Thought for today: "If you never used software written by dickheads, your disk would be pretty empty."
nymia: Theories on why Linux is not yet optimally easy to use:
- Linux's primary audience is people at least a little
technically sophisticated.If you don't know what an
operating system is, you won't care to install a new one.
If you've struggled through using the shell so far, then
hiding it completely is not a priority.
Of course it's good to bring in new users, but attending to the current customers is important.
- "GUIs for everything" take a while to write.
- It's not sufficient to "use
simple words to explain
things." Things must actually *be* simple, which is much
Designing simple models for complicated systems is hard: look at the immense amount of academic and commercial research that has gone into replacing the filesystem, and still both m$ and linux use more or less the traditional unix model.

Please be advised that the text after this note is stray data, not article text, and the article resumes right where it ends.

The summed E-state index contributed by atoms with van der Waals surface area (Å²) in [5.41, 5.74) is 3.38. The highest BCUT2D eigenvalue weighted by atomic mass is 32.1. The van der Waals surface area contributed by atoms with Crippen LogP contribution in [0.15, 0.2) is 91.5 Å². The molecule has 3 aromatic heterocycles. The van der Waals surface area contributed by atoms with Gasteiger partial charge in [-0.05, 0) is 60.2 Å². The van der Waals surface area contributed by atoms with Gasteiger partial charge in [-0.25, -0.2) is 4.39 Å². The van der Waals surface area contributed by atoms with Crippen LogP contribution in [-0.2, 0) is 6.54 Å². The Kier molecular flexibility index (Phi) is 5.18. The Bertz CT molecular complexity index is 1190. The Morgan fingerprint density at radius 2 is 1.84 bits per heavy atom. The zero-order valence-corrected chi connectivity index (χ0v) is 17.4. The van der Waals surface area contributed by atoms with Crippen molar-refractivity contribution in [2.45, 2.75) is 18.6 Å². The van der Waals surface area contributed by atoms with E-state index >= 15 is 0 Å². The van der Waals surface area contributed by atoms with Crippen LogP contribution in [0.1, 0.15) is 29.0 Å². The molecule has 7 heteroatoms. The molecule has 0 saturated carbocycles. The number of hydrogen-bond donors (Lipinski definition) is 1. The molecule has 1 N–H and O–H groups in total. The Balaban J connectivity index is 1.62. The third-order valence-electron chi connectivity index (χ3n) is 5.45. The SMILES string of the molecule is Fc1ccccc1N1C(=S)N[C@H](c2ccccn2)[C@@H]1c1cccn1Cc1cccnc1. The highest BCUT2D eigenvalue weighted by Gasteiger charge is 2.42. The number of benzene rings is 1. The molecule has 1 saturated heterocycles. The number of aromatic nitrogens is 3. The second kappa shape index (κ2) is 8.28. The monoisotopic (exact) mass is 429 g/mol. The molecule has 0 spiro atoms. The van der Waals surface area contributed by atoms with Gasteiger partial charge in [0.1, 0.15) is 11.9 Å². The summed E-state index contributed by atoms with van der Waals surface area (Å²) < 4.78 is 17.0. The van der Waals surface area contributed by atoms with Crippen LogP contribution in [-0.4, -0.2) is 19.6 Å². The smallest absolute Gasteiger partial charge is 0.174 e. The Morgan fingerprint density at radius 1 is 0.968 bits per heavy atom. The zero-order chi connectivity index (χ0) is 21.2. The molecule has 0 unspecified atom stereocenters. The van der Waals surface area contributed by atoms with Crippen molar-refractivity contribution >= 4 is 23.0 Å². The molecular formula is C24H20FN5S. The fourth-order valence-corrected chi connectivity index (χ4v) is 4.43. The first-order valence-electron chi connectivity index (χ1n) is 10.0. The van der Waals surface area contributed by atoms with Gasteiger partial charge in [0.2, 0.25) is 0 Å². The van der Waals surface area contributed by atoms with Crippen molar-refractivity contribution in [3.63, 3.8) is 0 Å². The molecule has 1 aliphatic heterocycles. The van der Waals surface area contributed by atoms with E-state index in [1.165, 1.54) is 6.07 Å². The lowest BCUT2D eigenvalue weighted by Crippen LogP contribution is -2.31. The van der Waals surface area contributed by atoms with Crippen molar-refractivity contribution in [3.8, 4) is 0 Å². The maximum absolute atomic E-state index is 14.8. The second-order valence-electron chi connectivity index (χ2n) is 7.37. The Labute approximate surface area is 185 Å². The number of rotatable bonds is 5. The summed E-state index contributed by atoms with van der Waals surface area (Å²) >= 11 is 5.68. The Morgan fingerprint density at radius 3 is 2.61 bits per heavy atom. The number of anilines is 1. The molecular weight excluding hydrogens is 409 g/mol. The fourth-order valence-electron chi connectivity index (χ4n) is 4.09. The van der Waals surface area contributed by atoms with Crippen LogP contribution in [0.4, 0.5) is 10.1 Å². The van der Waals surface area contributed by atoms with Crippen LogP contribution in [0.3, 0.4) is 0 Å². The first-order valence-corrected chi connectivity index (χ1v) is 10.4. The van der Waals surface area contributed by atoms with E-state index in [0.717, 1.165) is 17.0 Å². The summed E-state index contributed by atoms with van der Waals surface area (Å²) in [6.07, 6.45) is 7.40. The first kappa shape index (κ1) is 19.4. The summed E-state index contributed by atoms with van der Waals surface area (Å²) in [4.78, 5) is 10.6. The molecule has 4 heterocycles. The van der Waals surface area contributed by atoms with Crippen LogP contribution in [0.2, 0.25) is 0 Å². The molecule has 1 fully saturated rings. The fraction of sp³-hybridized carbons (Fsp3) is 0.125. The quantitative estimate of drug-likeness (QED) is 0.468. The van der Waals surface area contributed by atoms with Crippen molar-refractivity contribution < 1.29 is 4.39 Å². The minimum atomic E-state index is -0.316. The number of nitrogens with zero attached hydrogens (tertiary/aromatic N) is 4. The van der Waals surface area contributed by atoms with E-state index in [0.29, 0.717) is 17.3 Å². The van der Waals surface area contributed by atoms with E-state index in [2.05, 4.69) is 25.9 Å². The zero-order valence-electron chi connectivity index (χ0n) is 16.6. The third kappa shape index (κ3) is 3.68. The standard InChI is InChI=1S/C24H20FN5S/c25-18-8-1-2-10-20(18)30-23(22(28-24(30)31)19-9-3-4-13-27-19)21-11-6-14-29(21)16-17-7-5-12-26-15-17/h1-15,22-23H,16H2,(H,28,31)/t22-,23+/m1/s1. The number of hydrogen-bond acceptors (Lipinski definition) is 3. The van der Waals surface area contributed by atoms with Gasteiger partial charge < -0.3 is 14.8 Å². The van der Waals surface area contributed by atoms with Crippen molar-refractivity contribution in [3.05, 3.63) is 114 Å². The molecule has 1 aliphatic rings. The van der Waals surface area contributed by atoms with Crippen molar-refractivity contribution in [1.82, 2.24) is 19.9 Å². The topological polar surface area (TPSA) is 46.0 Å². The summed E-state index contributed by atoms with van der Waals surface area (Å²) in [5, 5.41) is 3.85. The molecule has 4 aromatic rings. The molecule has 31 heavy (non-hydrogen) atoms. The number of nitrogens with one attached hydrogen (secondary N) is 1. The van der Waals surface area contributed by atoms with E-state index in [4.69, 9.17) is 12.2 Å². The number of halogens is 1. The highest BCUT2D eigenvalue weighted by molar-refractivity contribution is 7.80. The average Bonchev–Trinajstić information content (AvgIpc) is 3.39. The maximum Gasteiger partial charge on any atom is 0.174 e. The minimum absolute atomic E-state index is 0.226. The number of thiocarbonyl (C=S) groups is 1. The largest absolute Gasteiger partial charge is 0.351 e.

- Lots of people work on free software because it makes
them feel elite. Lots of altruistic activities have at
least a little ego wrapped up in them, and that's not all bad.
It's easier said than done, but we are making progress. GNOME barely crashes at all now, whereas only a few years ago it was unusable. Remember to enjoy yourself.
Personally I reckon the model of closed-box appliances is probably better for many people and many purposes than any kind of desktop. Hey, look at Tivo -- simple to use, no CLI, and Linux based.
There are heaps of good things to read in this area. A few that spring to mind:
- UI Design for Programmers
- anything by Donald Norman
- anything by Richard Gabriel
I got an HP Linux workstation the other day. It's by far the easiest installation experience I've had: plug in the power cord, type in a root password and hostname and a couple of other details, and it's up. Fast and almost silent.
On the other hand there is no apparent way to add non-root users without using the command prompt. So we're not there yet.